Two pitchers who are getting paid like stars but who can’t be expected for more than journeyman work. Let’s start with Tim Hudson.
These are not good trends. Remember, while he held steady in ERA in 2005, his run context changed dramatically; his ERA+ went from 158 to 133. The increase in his strikeout rate is basically the only positive to take from Hudson’s 2006. His walks were up and he set a career high in home runs allowed, a very disturbing pairing. That being said, his ERA probably “should be” lower, in the low fours; he had a lot of bad luck to go with bad pitching.
The Braves are likely to shop Hudson; the chances of finding a taker who will accept his whole contract without the Braves including something of real value are very low indeed. His salary for 2007 is pretty reasonable, but it rises appreciably in 2008-09. I don’t expect him to go anywhere right now. If he gets off to a decent start and the Braves fall out of contention, he could be dealt in July.
10 percent: Traded this offseason
30 percent: Plays entire 2007 season with team
20 percent: Misses time with minor injuries
20 percent: Misses significant portion of 2007 season with major injury requiring surgery
20 percent: Traded during the season, probably to the Yankees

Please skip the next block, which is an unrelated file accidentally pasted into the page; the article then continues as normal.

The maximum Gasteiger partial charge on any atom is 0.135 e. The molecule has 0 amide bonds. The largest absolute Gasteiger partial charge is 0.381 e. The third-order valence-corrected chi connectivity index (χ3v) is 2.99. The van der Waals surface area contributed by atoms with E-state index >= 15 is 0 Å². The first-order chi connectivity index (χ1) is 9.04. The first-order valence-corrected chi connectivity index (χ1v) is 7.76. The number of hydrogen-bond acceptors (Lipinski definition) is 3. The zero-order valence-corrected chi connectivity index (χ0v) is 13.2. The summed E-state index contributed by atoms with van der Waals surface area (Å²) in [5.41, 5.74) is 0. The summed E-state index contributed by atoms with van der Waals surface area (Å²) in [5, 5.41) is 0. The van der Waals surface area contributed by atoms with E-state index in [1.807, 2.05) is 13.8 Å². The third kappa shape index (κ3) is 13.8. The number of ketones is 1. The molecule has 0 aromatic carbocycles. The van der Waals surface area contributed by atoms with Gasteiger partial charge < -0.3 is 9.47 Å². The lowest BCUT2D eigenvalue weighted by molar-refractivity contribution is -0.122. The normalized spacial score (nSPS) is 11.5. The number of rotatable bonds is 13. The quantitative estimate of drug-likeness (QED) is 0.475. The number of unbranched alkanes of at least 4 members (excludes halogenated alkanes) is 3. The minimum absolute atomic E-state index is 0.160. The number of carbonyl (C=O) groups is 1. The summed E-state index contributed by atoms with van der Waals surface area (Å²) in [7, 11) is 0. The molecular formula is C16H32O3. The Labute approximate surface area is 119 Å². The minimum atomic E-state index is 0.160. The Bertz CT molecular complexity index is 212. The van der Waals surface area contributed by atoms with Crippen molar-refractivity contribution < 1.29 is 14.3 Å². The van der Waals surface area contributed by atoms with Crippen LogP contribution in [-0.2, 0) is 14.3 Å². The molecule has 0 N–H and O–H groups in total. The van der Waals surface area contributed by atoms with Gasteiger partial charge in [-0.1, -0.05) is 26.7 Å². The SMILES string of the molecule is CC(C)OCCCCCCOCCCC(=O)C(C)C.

Tommy John patients have a tendency to struggle with their control during their first season back while often adding velocity. I’m not a believer in the sort of stories I read about Hampton having great stuff in a simulated game, but there’s a good chance that it will be true.
Part of the problem, however, is that when Hampton seemed to be turning the corner in 2005, he did it largely by cutting way down on his walks. If he has to learn to control his pitches again, it could be a long season. One good thing is that Hampton actually could have come back right about now, so he has several months of extra training he can do. He may get the wildness out of his system now and be ready next season.
10 percent: Doesn’t pitch at all or only minimally due to lingering health issues
45 percent: In and out of the rotation, pitching league-average baseball
20 percent: Spends most of the season in the rotation pitching league-average baseball
10 percent: Starts the season well but hurts his arm again
10 percent: Spends most of the season in the rotation pitching well
5 percent: Starts off well and the Braves find a way to deal him in July or August
I should point out that Hampton will be a 10-and-5 man after the season.